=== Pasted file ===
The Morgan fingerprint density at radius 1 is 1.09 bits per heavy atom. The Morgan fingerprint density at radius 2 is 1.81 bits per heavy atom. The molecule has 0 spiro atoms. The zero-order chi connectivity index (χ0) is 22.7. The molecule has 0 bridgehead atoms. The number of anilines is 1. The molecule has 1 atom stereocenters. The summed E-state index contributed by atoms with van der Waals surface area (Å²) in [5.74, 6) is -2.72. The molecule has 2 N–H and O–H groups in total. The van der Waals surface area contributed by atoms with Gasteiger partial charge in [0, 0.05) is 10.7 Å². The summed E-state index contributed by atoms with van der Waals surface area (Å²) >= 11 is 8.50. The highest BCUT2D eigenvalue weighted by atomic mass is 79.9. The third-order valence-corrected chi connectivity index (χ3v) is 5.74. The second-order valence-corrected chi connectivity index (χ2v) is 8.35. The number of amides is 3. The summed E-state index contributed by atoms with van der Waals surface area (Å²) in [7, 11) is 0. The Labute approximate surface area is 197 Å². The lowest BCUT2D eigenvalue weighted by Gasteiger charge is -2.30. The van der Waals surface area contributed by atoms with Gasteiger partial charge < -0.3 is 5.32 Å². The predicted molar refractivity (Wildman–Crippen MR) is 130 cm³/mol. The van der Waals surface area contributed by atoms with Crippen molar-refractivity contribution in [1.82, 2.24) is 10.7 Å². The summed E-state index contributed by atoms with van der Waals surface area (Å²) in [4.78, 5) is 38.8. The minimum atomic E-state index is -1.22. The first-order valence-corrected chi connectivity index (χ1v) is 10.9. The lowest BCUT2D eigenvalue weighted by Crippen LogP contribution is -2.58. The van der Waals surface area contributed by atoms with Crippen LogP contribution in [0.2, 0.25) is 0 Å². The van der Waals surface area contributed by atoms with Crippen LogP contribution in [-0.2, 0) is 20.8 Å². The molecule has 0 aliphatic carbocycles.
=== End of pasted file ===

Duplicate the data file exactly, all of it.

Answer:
The Morgan fingerprint density at radius 1 is 1.09 bits per heavy atom. The Morgan fingerprint density at radius 2 is 1.81 bits per heavy atom. The molecule has 0 spiro atoms. The zero-order chi connectivity index (χ0) is 22.7. The molecule has 0 bridgehead atoms. The number of anilines is 1. The molecule has 1 atom stereocenters. The summed E-state index contributed by atoms with van der Waals surface area (Å²) in [5.74, 6) is -2.72. The molecule has 2 N–H and O–H groups in total. The van der Waals surface area contributed by atoms with Gasteiger partial charge in [0, 0.05) is 10.7 Å². The summed E-state index contributed by atoms with van der Waals surface area (Å²) >= 11 is 8.50. The highest BCUT2D eigenvalue weighted by atomic mass is 79.9. The third-order valence-corrected chi connectivity index (χ3v) is 5.74. The second-order valence-corrected chi connectivity index (χ2v) is 8.35. The number of amides is 3. The summed E-state index contributed by atoms with van der Waals surface area (Å²) in [7, 11) is 0. The Labute approximate surface area is 197 Å². The lowest BCUT2D eigenvalue weighted by Gasteiger charge is -2.30. The van der Waals surface area contributed by atoms with Gasteiger partial charge < -0.3 is 5.32 Å². The predicted molar refractivity (Wildman–Crippen MR) is 130 cm³/mol. The van der Waals surface area contributed by atoms with Crippen molar-refractivity contribution in [1.82, 2.24) is 10.7 Å². The summed E-state index contributed by atoms with van der Waals surface area (Å²) in [4.78, 5) is 38.8. The minimum atomic E-state index is -1.22. The first-order valence-corrected chi connectivity index (χ1v) is 10.9. The lowest BCUT2D eigenvalue weighted by Crippen LogP contribution is -2.58. The van der Waals surface area contributed by atoms with Crippen LogP contribution in [0.2, 0.25) is 0 Å². The van der Waals surface area contributed by atoms with Crippen LogP contribution in [-0.2, 0) is 20.8 Å². The molecule has 0 aliphatic carbocycles.